The Facebook apps for Android and iOS are used by billions of people across the world. We have ambitious goals around delivering a delightful experience for people using Facebook and a strong belief that responsiveness and smoothness are keystones of a high-quality product experience. Together, these mean that, among other things, we need to quickly and efficiently investigate performance problems.


Every engineering team at Facebook is encouraged to monitor app performance using common tools and frameworks within our family of apps. In practice, this means that with a few lines of code we can collect telemetry information from a new feature, along with centralized reporting, data pipeline management, and tools to work with aggregate data.

The ability to monitor for regressions and explore changes over time has been an important part of our mobile performance efforts. When we first developed tools that allowed us to view performance changes over time, we discovered many low-hanging opportunities: cases where we gathered new insight on how our app behaved in practice, as well as other “easy” issues. But it also showed us how much we didn’t know about performance tracking; everything that wasn’t immediately obvious was incredibly hard to investigate. We often knew the overall metric regressed, but we couldn’t pinpoint why.

Further, the variation of performance conditions and system behaviors we find “out in the wild” of real-world deployment made app performance investigations one of our most difficult and time-consuming engineering challenges.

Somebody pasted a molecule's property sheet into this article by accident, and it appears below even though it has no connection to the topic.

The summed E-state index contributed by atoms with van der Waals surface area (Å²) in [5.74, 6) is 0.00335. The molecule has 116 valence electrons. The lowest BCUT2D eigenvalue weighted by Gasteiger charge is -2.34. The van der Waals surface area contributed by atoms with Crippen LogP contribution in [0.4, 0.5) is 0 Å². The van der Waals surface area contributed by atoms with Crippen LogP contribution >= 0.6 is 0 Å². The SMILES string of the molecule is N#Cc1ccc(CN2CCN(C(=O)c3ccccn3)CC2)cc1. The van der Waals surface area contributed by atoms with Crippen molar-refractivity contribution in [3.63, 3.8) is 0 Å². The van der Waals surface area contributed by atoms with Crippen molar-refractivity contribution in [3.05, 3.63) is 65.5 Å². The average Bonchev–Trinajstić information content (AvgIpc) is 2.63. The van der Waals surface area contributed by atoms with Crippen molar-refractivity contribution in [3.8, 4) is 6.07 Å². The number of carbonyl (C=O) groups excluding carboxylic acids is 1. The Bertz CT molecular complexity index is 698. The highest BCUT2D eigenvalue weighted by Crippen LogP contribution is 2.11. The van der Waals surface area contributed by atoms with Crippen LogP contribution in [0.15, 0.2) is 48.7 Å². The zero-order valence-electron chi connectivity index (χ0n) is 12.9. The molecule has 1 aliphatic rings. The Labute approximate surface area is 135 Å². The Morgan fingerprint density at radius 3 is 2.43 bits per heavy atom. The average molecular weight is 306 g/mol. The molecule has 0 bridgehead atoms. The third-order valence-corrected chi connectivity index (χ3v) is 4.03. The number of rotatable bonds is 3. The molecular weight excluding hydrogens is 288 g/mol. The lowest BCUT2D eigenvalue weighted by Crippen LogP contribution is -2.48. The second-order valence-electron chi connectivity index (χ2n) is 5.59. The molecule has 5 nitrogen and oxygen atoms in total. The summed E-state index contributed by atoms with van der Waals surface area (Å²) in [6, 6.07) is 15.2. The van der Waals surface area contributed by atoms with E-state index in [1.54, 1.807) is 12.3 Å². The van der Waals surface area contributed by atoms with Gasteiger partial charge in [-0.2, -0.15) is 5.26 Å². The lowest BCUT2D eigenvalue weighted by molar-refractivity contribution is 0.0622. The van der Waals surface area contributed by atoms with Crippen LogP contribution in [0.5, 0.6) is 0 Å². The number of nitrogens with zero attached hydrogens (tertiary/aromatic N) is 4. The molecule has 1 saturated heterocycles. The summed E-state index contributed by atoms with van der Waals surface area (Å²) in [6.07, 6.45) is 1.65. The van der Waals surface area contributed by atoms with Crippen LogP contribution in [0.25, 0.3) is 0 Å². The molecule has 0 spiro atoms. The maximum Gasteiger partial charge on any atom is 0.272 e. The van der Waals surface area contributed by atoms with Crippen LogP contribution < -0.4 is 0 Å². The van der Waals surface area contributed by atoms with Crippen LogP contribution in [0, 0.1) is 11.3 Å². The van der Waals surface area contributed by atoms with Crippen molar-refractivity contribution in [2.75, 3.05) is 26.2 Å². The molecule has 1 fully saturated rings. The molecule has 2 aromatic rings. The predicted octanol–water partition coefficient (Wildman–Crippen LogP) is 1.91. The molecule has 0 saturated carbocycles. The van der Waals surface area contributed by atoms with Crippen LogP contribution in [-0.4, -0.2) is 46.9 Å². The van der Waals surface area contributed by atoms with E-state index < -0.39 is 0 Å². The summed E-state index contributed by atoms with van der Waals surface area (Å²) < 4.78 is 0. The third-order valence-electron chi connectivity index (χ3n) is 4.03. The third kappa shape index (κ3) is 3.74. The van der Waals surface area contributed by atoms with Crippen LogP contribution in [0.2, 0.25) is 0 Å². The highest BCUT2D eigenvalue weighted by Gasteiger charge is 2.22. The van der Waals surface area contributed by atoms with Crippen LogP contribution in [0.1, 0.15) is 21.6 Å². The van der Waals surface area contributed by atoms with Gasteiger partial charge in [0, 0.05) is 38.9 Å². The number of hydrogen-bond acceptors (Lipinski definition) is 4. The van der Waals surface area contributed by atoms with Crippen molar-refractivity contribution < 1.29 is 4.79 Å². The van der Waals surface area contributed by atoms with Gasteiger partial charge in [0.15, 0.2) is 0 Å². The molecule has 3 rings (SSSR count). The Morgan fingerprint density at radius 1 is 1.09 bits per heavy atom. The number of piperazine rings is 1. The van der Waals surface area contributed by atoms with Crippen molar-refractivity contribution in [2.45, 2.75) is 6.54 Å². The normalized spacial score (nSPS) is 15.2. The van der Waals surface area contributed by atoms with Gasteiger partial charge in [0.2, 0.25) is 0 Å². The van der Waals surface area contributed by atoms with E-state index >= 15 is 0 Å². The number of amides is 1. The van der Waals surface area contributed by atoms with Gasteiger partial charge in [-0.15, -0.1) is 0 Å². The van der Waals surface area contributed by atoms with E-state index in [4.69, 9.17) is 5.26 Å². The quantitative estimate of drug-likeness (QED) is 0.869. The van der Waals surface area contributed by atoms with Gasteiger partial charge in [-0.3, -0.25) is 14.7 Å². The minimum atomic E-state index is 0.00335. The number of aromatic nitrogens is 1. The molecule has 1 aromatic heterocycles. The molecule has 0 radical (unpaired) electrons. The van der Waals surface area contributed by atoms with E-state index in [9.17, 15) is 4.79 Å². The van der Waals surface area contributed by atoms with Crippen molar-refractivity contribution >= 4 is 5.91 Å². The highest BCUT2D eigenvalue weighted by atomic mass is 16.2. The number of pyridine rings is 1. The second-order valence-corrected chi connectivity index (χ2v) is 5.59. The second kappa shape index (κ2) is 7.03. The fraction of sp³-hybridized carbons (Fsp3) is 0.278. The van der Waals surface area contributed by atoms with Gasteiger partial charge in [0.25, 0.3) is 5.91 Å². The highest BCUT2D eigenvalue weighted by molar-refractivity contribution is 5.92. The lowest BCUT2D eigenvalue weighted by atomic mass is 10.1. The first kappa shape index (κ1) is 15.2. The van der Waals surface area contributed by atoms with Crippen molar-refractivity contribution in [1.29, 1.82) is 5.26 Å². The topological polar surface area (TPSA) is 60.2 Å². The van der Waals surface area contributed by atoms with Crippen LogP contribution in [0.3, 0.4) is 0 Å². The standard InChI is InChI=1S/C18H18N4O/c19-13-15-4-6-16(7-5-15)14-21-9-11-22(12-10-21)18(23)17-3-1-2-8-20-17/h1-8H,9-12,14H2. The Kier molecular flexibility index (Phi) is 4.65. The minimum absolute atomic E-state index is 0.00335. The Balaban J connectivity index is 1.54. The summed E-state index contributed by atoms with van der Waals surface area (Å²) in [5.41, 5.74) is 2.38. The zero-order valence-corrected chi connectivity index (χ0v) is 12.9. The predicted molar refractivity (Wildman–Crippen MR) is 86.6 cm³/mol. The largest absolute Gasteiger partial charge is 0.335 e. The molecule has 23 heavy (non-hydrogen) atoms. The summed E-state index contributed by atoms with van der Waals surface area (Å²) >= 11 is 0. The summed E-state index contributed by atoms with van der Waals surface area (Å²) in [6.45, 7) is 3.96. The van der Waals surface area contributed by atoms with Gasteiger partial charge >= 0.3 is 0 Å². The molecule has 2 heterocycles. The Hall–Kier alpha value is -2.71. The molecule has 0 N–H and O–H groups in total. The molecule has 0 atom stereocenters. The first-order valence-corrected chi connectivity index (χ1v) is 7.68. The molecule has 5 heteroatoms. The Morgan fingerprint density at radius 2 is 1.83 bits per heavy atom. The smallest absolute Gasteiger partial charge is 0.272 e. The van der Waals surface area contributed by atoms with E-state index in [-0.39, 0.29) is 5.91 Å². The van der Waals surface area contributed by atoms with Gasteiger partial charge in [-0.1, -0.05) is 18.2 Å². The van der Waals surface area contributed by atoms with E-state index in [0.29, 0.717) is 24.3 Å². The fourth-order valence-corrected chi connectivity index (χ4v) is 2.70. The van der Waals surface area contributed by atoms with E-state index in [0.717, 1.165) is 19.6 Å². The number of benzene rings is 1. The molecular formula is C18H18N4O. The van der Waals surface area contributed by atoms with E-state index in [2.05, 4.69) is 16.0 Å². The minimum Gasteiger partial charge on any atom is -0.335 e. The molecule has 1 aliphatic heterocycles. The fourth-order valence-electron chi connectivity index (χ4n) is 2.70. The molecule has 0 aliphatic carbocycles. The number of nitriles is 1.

Early on, regression management followed a simple workflow. When we discovered a regression in our beta or production releases, we would immediately look for configuration or experimentation changes that isolated it. However, not all regressions were easily addressed with server-driven configuration. We would then dive deep into our monitoring telemetry. Unfortunately, it was often insufficient to diagnose these harder issues as we only collected durations alongside a few “proxy metrics” (e.g. CPU time). This usually left us with only one possible path — to reproduce the regression locally, with profilers (Systrace and other local tools) and isolate the root cause.

This last step is where a lot of investigations stalled, particularly when we found outlier regressions where only a small number of devices were experiencing a severe slowdown. These cases couldn’t be easily replicated in our mobile device lab, which was designed to replicate more mainstream experiences. This inability to reproduce the state of the device and the system locally led to long turnaround times and an exhausting search through a stream of code and configuration changes.

We soon realized that in order to increase our ability to diagnose issues and find opportunities for performance improvements, we needed to build a dedicated tool that could better gather and analyze much more detailed telemetry from the app as these slower interactions took place.


The tool we ultimately built is called Profilo. Profilo is a high-throughput, mobile-first performance tracing library. Today we’re happy to announce the open source release of Profilo, starting with the Android library. We hope that by sharing our methodology and tools, we can enable more mobile engineers to work on production performance traces effectively and together build better workflows and analysis systems.

Profilo gives us a foundation to efficiently manage multiple streams of data coming from different sources measuring different aspects of the app, so that we can reconstruct important parts of the state of the app and the system during any run of an interaction being measured. The focus on high throughput has allowed us to collect telemetry at rates of 3000 events per second or more, with minimal disruption or distortion of the underlying interaction.